Preventing prenatal infections

February is International Prenatal Infection Prevent Month, a month designed to promote awareness of common infections that can be transmitted from mother to baby during pregnancy. Prenatal infections can be caused by bacteria, viruses or other microorganisms that enter the mother’s body through the vagina or cervix, sometimes before pregnancy is even detected.

Some of the most common prenatal infections include:

  • Cytomegalovirus or CMV: CMV is the most common infection passed from pregnant people to babies during pregnancy; it’s passed through bodily fluids such as saliva, blood, urine, vaginal sections and semen. Most adults have been infected with the virus but don’t have symptoms. CMV can be transmitted from mother to child through the placenta, and babies and young children are more likely to shed the virus in their saliva and urine, so expecting parents should take care to reduce fluid contact with little ones by not sharing cups or utensils. The virus is rarely harmful in older children or healthy adults because their immune system protects from infection, but it can be more serious in newborns and young children.
  • Group B Strep (GBS): About 1 in every 4 women in the United States has the bacteria that causes Group B Strep without having any symptoms, which is why many are screened for it during pregnancy. It is rarely serious for adults, but can be dangerous in newborns, who may have symptoms such as fever, lethargy and trouble feeding. Antibiotics given during labor can prevent the spread to children.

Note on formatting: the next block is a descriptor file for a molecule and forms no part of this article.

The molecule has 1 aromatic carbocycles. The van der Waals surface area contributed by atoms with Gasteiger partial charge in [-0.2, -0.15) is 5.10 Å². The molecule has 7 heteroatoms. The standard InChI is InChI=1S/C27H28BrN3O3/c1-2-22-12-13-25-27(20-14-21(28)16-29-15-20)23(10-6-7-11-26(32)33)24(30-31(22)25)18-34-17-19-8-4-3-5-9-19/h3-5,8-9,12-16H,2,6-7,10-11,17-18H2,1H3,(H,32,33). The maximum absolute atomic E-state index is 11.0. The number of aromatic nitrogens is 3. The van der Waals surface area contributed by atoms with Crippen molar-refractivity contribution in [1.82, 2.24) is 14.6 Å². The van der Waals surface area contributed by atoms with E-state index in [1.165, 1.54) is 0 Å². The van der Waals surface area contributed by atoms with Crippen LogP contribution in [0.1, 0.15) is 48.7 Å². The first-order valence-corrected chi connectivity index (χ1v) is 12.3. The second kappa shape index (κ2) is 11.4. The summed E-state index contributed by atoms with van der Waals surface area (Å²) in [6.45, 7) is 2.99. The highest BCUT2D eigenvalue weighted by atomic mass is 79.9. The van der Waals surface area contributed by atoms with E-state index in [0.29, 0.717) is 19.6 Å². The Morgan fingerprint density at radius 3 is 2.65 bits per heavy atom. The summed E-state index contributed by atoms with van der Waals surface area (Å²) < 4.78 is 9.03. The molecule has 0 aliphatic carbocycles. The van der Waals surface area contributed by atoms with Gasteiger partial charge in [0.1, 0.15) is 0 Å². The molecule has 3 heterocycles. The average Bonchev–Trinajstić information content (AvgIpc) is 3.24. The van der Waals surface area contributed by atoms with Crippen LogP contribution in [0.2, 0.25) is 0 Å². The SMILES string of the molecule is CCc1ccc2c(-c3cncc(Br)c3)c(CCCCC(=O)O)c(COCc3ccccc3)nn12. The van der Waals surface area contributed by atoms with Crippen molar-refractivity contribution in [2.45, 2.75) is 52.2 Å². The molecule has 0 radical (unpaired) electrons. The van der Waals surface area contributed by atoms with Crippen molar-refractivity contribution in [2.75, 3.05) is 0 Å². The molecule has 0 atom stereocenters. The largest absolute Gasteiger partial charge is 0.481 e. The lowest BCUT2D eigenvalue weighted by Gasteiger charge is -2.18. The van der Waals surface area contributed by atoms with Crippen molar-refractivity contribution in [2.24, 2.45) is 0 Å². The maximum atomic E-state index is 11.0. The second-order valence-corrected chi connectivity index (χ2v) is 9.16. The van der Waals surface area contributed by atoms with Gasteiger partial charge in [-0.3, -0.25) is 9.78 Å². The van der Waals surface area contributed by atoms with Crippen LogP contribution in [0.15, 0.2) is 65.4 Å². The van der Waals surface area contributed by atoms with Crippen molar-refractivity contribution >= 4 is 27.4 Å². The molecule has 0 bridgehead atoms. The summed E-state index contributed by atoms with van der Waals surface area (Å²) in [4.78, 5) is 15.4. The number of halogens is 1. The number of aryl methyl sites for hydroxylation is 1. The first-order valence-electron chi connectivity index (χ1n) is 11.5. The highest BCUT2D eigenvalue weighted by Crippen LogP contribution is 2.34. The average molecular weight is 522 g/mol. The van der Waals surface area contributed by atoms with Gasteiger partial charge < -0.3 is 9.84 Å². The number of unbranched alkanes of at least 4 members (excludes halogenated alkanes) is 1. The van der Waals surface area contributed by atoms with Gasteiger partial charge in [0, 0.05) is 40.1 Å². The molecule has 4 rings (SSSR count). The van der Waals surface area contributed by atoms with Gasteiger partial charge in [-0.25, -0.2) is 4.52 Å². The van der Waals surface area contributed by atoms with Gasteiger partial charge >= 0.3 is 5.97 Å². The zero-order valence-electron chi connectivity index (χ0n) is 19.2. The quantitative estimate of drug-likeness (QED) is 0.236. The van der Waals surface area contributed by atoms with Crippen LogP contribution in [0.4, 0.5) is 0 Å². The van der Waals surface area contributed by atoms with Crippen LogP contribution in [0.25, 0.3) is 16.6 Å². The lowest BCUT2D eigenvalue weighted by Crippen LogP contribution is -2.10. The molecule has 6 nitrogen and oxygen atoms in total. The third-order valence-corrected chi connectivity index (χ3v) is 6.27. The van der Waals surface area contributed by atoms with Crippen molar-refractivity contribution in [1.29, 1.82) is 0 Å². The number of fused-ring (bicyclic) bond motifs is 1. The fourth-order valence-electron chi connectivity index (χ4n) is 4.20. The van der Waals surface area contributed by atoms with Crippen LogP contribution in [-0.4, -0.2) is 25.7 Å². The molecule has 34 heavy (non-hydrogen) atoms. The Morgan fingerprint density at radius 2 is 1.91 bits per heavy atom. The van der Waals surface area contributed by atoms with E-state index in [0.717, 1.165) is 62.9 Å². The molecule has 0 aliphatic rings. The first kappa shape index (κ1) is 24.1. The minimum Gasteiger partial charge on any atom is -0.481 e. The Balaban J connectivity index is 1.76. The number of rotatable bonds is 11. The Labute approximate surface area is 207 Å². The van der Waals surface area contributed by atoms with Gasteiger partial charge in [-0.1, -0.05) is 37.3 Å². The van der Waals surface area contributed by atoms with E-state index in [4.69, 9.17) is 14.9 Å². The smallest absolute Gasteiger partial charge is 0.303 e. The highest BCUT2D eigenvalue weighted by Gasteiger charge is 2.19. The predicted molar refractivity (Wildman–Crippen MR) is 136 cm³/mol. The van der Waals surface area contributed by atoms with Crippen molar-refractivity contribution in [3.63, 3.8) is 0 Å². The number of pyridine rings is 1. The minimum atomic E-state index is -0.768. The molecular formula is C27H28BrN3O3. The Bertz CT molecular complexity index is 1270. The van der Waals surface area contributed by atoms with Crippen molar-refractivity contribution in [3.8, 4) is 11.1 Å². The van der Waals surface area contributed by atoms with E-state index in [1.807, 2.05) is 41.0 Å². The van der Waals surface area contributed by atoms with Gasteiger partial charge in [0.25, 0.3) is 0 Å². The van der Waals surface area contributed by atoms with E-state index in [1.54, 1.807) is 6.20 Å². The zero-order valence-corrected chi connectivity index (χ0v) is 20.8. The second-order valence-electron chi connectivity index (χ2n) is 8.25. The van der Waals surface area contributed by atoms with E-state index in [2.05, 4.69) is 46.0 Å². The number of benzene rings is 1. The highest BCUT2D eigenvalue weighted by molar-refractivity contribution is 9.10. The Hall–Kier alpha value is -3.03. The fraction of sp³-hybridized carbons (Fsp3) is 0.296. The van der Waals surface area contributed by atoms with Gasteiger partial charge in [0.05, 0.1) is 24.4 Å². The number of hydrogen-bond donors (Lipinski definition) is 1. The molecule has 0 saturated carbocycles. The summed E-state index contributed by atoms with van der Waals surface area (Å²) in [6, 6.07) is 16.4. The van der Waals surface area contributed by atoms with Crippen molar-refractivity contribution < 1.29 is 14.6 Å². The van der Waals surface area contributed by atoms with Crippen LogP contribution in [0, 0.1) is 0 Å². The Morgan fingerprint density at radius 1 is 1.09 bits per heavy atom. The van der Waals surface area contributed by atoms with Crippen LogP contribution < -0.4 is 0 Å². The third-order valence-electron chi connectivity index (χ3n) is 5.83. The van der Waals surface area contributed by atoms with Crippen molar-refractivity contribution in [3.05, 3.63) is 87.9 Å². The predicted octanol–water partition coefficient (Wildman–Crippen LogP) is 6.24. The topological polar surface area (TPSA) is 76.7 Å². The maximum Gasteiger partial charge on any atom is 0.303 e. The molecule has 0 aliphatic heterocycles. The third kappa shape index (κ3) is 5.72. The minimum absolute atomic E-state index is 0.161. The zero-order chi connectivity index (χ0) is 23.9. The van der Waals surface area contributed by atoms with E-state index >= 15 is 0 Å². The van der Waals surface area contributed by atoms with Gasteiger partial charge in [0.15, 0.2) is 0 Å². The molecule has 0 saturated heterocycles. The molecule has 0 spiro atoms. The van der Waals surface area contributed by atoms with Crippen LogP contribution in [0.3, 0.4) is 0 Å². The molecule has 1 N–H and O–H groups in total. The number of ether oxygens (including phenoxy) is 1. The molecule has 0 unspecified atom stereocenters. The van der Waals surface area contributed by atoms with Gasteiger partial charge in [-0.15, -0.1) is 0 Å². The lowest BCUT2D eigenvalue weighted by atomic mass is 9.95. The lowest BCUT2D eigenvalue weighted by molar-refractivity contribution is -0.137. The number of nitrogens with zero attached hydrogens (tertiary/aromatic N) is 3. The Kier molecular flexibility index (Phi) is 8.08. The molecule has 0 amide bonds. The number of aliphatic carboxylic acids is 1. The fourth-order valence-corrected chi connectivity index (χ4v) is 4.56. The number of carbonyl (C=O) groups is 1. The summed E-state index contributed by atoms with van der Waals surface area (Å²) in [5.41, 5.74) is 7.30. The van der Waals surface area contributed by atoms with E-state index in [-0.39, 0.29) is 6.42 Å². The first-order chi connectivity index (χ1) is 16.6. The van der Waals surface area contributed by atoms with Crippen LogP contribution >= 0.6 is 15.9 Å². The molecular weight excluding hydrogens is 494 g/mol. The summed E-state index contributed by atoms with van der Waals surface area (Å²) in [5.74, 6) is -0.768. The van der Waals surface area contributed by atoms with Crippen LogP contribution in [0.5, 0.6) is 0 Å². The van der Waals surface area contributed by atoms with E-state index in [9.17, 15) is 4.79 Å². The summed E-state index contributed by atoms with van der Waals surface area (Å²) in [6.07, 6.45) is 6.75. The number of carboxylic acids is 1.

• Syphilis is also on the rise in Minnesota and across the country—with maternal rates tripling and raising infection rates for newborns. Syphilis can pose severe complications during pregnancy for both parent and child; fortunately, the spread of syphilis is preventable with screening and treatment.
  • Listeriosis: Pregnant women are about 10 times more likely to get this infection caused by eating contaminated food than those who aren’t expecting, which is why the Centers for Disease Control and Prevention (CDC) recommends avoiding unpasteurized milk and any products made from it, as well as lunch meat and hot dogs. Contact your doctor if you have flu-like symptoms, which can be a sign of listeriosis.

Influenza and sexually transmitted infections can also lead to prenatal infections. Complications from severe infections can include preterm birth, low birth weight, birth defects and other issues, which is why prevention, early detection and treatment are so important.

“Protecting mother and baby’s health is the goal throughout pregnancy, so it is crucial to pay attention to any signs of infection,” said Dr. Erin Stevens. “Fortunately, there are vaccines and screening tests for many prenatal infections, and we are here if you have questions or concerns.”


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